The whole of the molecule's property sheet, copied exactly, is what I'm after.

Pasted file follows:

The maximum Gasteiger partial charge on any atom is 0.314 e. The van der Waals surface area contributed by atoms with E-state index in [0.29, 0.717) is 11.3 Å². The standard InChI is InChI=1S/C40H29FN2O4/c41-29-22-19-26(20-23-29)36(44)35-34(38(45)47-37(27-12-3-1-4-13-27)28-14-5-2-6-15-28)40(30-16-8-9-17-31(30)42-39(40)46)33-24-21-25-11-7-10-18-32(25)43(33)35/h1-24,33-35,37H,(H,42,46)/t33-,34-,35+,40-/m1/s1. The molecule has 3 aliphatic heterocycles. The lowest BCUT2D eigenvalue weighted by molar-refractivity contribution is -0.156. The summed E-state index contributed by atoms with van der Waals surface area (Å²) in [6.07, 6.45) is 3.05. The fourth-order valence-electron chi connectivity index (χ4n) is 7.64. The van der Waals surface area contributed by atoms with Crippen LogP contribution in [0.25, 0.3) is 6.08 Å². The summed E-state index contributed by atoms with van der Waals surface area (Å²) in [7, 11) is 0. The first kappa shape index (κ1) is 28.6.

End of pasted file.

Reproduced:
The maximum Gasteiger partial charge on any atom is 0.314 e. The van der Waals surface area contributed by atoms with E-state index in [0.29, 0.717) is 11.3 Å². The standard InChI is InChI=1S/C40H29FN2O4/c41-29-22-19-26(20-23-29)36(44)35-34(38(45)47-37(27-12-3-1-4-13-27)28-14-5-2-6-15-28)40(30-16-8-9-17-31(30)42-39(40)46)33-24-21-25-11-7-10-18-32(25)43(33)35/h1-24,33-35,37H,(H,42,46)/t33-,34-,35+,40-/m1/s1. The molecule has 3 aliphatic heterocycles. The lowest BCUT2D eigenvalue weighted by molar-refractivity contribution is -0.156. The summed E-state index contributed by atoms with van der Waals surface area (Å²) in [6.07, 6.45) is 3.05. The fourth-order valence-electron chi connectivity index (χ4n) is 7.64. The van der Waals surface area contributed by atoms with Crippen LogP contribution in [0.25, 0.3) is 6.08 Å². The summed E-state index contributed by atoms with van der Waals surface area (Å²) in [7, 11) is 0. The first kappa shape index (κ1) is 28.6.